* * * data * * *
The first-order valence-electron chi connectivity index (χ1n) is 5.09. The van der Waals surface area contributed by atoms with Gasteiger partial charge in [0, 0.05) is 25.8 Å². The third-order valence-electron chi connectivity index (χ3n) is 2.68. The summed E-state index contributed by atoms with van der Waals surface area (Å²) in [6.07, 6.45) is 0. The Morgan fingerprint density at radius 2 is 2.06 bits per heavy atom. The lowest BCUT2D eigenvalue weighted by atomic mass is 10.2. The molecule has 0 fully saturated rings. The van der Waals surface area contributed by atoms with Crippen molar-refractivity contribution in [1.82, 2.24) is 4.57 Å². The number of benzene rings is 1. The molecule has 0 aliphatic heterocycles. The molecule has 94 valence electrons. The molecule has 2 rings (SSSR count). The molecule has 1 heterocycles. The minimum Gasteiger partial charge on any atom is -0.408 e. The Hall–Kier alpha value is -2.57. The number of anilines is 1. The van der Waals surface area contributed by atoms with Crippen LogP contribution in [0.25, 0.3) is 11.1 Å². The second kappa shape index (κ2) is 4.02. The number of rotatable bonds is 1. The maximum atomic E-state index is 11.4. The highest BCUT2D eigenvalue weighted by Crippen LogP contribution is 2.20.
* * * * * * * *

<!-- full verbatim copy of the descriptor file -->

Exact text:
The first-order valence-electron chi connectivity index (χ1n) is 5.09. The van der Waals surface area contributed by atoms with Gasteiger partial charge in [0, 0.05) is 25.8 Å². The third-order valence-electron chi connectivity index (χ3n) is 2.68. The summed E-state index contributed by atoms with van der Waals surface area (Å²) in [6.07, 6.45) is 0. The Morgan fingerprint density at radius 2 is 2.06 bits per heavy atom. The lowest BCUT2D eigenvalue weighted by atomic mass is 10.2. The molecule has 0 fully saturated rings. The van der Waals surface area contributed by atoms with Crippen molar-refractivity contribution in [1.82, 2.24) is 4.57 Å². The number of benzene rings is 1. The molecule has 0 aliphatic heterocycles. The molecule has 94 valence electrons. The molecule has 2 rings (SSSR count). The molecule has 1 heterocycles. The minimum Gasteiger partial charge on any atom is -0.408 e. The Hall–Kier alpha value is -2.57. The number of anilines is 1. The van der Waals surface area contributed by atoms with Crippen LogP contribution in [0.25, 0.3) is 11.1 Å². The second kappa shape index (κ2) is 4.02. The number of rotatable bonds is 1. The maximum atomic E-state index is 11.4. The highest BCUT2D eigenvalue weighted by Crippen LogP contribution is 2.20.